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Monday, January 9, 2012

Increasing prices of alcohol decreases consumption: study

Minimum alcohol prices in British Columbia have been adjusted intermittently over the past 20 years. The present study estimates impacts of these adjustments on alcohol consumption.

Time series and longitudinal models of aggregate alcohol consumption with price and
other economic data as independent variables.
Setting: British Columbia (BC), Canada.
Measurements: Data on alcohol prices and sales for different beverages were provided by the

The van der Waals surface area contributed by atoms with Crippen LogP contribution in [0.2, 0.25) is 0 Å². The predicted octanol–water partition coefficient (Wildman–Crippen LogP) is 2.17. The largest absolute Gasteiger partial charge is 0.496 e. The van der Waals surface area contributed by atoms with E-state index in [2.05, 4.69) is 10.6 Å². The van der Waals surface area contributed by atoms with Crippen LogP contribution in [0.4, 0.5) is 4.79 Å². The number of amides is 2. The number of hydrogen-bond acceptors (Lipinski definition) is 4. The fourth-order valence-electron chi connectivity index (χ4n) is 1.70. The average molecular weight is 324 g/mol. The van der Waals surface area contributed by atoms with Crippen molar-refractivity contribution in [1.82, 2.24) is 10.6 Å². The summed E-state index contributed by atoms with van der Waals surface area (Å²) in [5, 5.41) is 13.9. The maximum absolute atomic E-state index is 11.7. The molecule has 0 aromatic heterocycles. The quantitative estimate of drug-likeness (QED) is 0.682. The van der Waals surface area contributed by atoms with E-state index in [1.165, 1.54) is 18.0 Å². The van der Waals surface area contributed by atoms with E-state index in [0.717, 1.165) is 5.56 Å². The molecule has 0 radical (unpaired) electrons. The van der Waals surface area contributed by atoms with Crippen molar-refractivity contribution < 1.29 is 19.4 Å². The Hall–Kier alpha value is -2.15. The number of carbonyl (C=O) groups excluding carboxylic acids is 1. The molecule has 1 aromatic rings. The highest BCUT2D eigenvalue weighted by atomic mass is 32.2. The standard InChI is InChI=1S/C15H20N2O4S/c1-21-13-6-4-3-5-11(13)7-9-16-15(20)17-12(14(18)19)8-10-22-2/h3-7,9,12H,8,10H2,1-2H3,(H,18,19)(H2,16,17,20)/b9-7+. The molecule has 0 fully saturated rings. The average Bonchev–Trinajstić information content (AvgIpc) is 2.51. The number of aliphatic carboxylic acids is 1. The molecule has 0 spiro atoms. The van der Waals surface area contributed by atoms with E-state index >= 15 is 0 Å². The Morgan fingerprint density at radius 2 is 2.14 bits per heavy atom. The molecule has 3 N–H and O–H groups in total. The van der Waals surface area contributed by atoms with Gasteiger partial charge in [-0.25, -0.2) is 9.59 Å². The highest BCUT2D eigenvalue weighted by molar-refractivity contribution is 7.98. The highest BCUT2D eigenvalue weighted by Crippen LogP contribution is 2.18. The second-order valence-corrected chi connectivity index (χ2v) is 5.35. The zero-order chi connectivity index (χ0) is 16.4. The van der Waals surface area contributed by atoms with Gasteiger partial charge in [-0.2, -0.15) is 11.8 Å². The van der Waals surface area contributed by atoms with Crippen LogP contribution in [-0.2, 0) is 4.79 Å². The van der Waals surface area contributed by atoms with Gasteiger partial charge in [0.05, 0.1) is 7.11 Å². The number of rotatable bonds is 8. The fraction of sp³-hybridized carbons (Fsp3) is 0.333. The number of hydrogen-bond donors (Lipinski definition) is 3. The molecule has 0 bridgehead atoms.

BC Liquor Distribution Branch for 1989 to 2010. Data on household income were sourced from
Statistics Canada.

Longitudinal estimates suggest that a 10% increase in the minimum price of an
alcoholic beverage reduced its consumption relative to other beverages by 16.1% (P<0.001).
Time series estimates indicate that a 10% increase in minimum prices reduced consumption of spirits and liqueurs by 6.8% (P=0.004), wine by 8.9 % (P=0.033), alcoholic sodas and ciders by
13.9% (P=0.067), beer by 1.5% (P=0.043) and all alcoholic drinks by 3.4 % (P=0.007).

Increases in minimum prices of alcoholic beverages can substantially reduce
alcohol consumption.

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